Obligation of Conduct

As developed by the jurisprudence of the ICJ, the duty to prevent genocide “is one of conduct and not one of result” obligations. It means that States Parties are obliged to “employ all means reasonable available to them, so as to prevent genocide so far as possible” (para 430). Therefore, it is imperative for a state to adopt a course of conduct in fulfilling its obligations. As aptly explained by International Law Tribunal for the Law of The Sea, states are compelled to “deploy adequate means, to exercise best possible efforts, to obtain” the desirable results, here, the prevention of genocide. In this context, a subjective parameter and criterion comes into play, where the capacity of the State concerned to influence the genocidaires assumes a pivotal role in determining whether it has duly discharged its obligation. This capacity and feasibility is contingent upon various factors, inter alia, on “the strength of the political links, as well as links of all other kinds, between the authorities of that states and the main actors in the event” (para. 340). Here, an essential aspect to consider is the significant role of economic interdependence, which can be utilized as a compelling and influential tool. For instance, in the present situation, Germany could indisputably be perceived as a State obliged to prevent potential acts of genocide by Israel.  Germany, being the Israel’s most important economic partner in the EU, engaging in bilateral trade worth 8.94 billion US dollars (2022), possesses the leverage necessary to dissuade Israel to commit any form of genocide.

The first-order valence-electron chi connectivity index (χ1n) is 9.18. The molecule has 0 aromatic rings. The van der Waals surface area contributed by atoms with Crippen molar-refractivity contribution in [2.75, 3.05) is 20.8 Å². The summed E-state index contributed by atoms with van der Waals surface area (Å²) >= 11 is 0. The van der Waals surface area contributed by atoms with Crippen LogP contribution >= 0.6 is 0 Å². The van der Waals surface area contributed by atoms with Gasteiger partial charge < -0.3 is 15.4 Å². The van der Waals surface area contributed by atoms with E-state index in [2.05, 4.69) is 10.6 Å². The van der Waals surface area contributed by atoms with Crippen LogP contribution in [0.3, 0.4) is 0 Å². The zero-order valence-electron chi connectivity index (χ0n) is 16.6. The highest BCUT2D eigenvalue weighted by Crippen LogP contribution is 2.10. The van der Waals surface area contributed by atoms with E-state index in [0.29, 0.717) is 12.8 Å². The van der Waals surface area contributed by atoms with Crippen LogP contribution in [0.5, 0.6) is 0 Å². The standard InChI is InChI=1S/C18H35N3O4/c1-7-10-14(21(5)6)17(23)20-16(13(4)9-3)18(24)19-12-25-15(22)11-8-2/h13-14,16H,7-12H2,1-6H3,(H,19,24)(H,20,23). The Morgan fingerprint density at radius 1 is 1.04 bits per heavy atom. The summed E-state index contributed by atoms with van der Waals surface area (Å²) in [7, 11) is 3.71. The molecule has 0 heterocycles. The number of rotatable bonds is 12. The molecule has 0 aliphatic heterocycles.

Commencement of Duty